Instead, you try to figure out which events are “interesting,” and record those — perhaps 100 events per second. That’s where the trigger comes in. While the data from each event are still streaming through the hardware, they are rapidly analyzed to see if they are worth keeping. This happens in levels; you do an ultra-rapid scan at the hardware level to see if anything potentially interesting is going on, and are able to cut down a billion events to about ten thousand. That’s the level-1 trigger; the level-2 trigger is a sophisticated piece of software that looks at more precise characterizations of the events (much like an ER doctor making a preliminary rapid diagnosis, then homing in with more delicate tests) to get you down to the one hundred events that are actually recorded for later analysis. (This is all part of the great computing challenge that Mark discussed a while back.)

Why are some events more interesting than others? Quantum mechanics again. Particle physics doesn’t predict what will happen at each event, only the probability that certain things will happen. The interesting bits (new physics, or events that help improve our understanding of established physics) will be swamped by well-understood processes, known affectionately as the “background.” (A generation or two of physicists worked tirelessly to establish the gleaming edifice we know as the Standard Model, and now we think of it as simply “background.”) As you might guess, a lot of hard thought (and spirited, collegial disagreement) goes into deciding which events to keep and which to toss away!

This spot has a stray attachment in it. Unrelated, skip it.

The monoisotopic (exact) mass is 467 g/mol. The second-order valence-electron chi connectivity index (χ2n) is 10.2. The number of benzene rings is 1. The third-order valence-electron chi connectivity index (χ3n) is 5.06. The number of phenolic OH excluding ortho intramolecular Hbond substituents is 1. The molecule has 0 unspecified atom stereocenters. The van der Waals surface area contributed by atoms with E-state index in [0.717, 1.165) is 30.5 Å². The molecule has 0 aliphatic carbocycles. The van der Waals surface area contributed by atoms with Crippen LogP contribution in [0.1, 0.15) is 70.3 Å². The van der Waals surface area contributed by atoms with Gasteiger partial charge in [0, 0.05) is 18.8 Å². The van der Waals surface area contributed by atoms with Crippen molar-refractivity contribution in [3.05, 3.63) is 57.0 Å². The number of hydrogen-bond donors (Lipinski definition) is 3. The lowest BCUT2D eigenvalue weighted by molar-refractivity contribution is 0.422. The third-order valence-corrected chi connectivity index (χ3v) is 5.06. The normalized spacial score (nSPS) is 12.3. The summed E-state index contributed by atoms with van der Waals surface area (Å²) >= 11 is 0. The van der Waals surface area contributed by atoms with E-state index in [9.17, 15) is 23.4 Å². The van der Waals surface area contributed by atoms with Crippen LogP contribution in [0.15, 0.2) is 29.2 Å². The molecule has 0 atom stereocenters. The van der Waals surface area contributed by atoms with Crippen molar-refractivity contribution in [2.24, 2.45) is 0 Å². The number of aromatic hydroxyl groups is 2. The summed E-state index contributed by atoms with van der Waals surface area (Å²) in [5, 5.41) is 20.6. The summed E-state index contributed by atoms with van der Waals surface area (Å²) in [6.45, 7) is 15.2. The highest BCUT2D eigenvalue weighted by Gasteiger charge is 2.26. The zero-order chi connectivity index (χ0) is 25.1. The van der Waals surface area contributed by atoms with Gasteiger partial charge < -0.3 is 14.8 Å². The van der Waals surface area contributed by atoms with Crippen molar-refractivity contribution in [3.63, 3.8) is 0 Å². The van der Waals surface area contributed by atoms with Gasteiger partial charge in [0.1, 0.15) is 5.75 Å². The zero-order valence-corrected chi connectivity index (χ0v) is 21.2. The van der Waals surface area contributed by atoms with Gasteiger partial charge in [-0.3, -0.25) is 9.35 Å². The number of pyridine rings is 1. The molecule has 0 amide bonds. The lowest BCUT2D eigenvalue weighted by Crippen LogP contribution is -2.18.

During my visit, the LHC folks seemed cautiously optimistic that they would really turn on the accelerator in 2007, and start taking useful physics data in 2008. All that will be necessary is the superhuman efforts of an army of physicists and engineers working twenty hours a day. But it will be worth it, as the LHC should revolutionize our understanding of the subatomic world. For the last 25 years or so, particle physics has been in an extremely unusual position — the theory just worked so well that all the new experiments kept finding particles that had already been predicted. This is the opposite of the historically common state of affairs, in which experimenters keep coming up with unexpected new phenomena that the theorists have to scramble to understand (as we’ve seen in cosmology in the last decade). I fully expect the tables to turn once again when CMS and ATLAS start releasing new results. We have lots of ideas about what might be around the corner — one or more Higgs bosons, supersymmetry, extra dimensions, various forms of strong dynamics — but my suspicion is that what we see won’t fit perfectly well into any pre-existing framework, at least not at first. That’s when we theorists will really have to earn our salaries, and physics at the high-energy frontier will be as exciting as it ever was.